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Old 10-13-2008, 12:37 PM   #1
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Christmas Gifts - yes or no.

Several friends and I were having a discussion a few days ago about the state of the economy and how much we all lost. Money is tight, a couple of people in our group have been cut back on their jobs to a 3 days a week and we are all feeling the pinch. The subject came to Christmas gifts. I was surprised at how many of us will cut out most of the gift giving this year. A few people said they were shocked when they got their credit card bill every January and swore they would do less each year. This year they mean it. No one wants to go into debt. They said they finally got smart. My family and I feel the same way, we will buy for the two grandkids and that's it.

How do you feel about cutting back on unecessary gift giving in order to stay out of debt?

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Old 10-13-2008, 12:48 PM   #2
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We are cutting back this year but it was a decision that we made last Christmas and we're only cutting back for certain people. Also, it's not really for money reasons. We're just tired of all the GREED that goes on during the holidays. We have nephews and neices that get millions of gifts from all the aunts and uncles and grandparents...they don't know what they get or who anything comes from and we have never heard any kind of thank you from the kids or the parents...what's the point?? We've decided to get ONE gift for the family. With my mom... it's always been some kind of contest to see who could out "buy" the other.. we'd end up buying all these silly stupid things that neither of us wanted or ever used. Sort of a "I bought more so I love you more" kind of thing. I told her that I wasn't going to do it this year. I've always bought Paul's brothers and sister in-law gifts and as mentioned above I'm not doing that this year....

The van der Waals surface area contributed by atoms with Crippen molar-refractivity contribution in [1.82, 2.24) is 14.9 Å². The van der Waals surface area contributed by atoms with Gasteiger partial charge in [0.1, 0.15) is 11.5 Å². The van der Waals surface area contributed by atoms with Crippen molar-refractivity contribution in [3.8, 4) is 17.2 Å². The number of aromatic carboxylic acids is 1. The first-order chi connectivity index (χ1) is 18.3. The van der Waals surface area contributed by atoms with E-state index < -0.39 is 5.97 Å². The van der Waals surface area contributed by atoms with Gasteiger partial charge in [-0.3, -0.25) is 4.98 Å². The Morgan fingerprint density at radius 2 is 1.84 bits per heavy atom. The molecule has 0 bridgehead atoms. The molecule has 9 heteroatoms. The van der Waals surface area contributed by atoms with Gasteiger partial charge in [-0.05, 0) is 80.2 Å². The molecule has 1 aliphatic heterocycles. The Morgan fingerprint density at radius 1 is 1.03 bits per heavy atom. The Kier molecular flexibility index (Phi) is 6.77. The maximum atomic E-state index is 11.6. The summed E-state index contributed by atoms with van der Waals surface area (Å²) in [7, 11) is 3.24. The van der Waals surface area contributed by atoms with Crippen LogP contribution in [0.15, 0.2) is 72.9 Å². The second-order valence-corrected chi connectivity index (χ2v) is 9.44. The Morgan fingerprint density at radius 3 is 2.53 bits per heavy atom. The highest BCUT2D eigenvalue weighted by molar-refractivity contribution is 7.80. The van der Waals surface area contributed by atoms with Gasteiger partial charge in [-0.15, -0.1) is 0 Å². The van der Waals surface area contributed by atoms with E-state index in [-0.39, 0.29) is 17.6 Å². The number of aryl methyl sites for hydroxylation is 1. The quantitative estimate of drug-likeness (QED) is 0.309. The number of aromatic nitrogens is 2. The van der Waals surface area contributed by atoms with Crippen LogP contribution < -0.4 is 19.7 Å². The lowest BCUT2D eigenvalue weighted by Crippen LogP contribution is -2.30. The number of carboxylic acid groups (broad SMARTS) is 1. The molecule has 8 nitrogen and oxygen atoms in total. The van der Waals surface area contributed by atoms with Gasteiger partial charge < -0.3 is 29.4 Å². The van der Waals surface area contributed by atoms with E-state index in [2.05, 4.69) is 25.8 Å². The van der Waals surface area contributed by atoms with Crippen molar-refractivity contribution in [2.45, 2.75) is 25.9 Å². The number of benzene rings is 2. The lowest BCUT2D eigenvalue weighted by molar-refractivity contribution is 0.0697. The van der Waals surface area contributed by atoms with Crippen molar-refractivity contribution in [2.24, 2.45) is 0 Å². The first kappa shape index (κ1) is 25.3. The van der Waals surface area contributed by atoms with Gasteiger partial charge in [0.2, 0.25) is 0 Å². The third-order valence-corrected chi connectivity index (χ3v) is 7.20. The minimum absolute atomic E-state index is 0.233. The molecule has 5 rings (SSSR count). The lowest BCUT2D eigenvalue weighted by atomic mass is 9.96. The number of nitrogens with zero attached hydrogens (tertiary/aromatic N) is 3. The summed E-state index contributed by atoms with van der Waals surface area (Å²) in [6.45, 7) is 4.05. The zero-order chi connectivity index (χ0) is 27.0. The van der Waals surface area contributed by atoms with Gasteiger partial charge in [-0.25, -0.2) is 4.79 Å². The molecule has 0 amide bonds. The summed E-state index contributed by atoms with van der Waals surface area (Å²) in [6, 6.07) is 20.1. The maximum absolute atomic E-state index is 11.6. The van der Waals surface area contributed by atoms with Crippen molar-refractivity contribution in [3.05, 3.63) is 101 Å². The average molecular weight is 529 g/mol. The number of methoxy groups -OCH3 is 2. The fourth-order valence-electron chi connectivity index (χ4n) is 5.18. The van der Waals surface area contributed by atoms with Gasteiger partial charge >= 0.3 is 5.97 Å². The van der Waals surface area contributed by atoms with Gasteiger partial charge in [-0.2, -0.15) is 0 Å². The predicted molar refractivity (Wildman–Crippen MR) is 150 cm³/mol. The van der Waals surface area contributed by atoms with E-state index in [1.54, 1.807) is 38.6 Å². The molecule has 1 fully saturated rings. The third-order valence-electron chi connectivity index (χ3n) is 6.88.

Paul and I will will spend the same or more on each other and we'll also give a lot to David and his girlfriend.
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Old 10-13-2008, 12:56 PM   #3
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I owned several retail stores and because I carried merchandise that could be used as Christmas gifts, can't tell you how many times I heard things like: "I HAVE to buy Jane something. I can't stand her but I gotta buy something." or "I'm so broke but I have to buy something for my hairdresser." I wanted to ask "what is your hairdresser buying you?

You are so right about the greed. I think we've lost sight of what Christmas giving really means and we go into debt cuz we just don't get it. Then we resent it. Is this really Christmas Spirit? Frankly, I wish people would bake me their best cookies, or knit a scarf or sew something useful for me. I appreciate that kind of stuff far more. My next door neighbor is now on a tight budget since her husband died but she always wants to give me something. She makes the most incredible strawberry jam I've ever had and gives me 2 jars every year. Better than any store bought, wrong size, ugly color, probably will return gift.
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Old 10-13-2008, 01:04 PM   #4
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Immediate family only.... Not cutting back.... No debt for 35+ years....Simple Gifts
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Old 10-13-2008, 01:12 PM   #5
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Since we moved down here, we have basically stopped exchanging Christmas gifts with people in the states because of the shipping difficulties. I can easily order a gift for someone in the US online and have it delivered. They can't do the same, however, and if they ship something to us, we end up paying 100% duty on it, i.e., for a $50 gift, we pay $50 in import duty. I have begged people not to send us stuff, but some persist. For my son in China, I just send money via Paypal. My daughter usually joins us for Christmas, so no problem there. DH and I usually pick out something for the house - usually a piece of art we have been hungering for - and buy it together as a gift for each other. This freedom from gifts is very liberating and allows us to focus on the celebration. And the FOOD.
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Old 10-13-2008, 01:12 PM   #6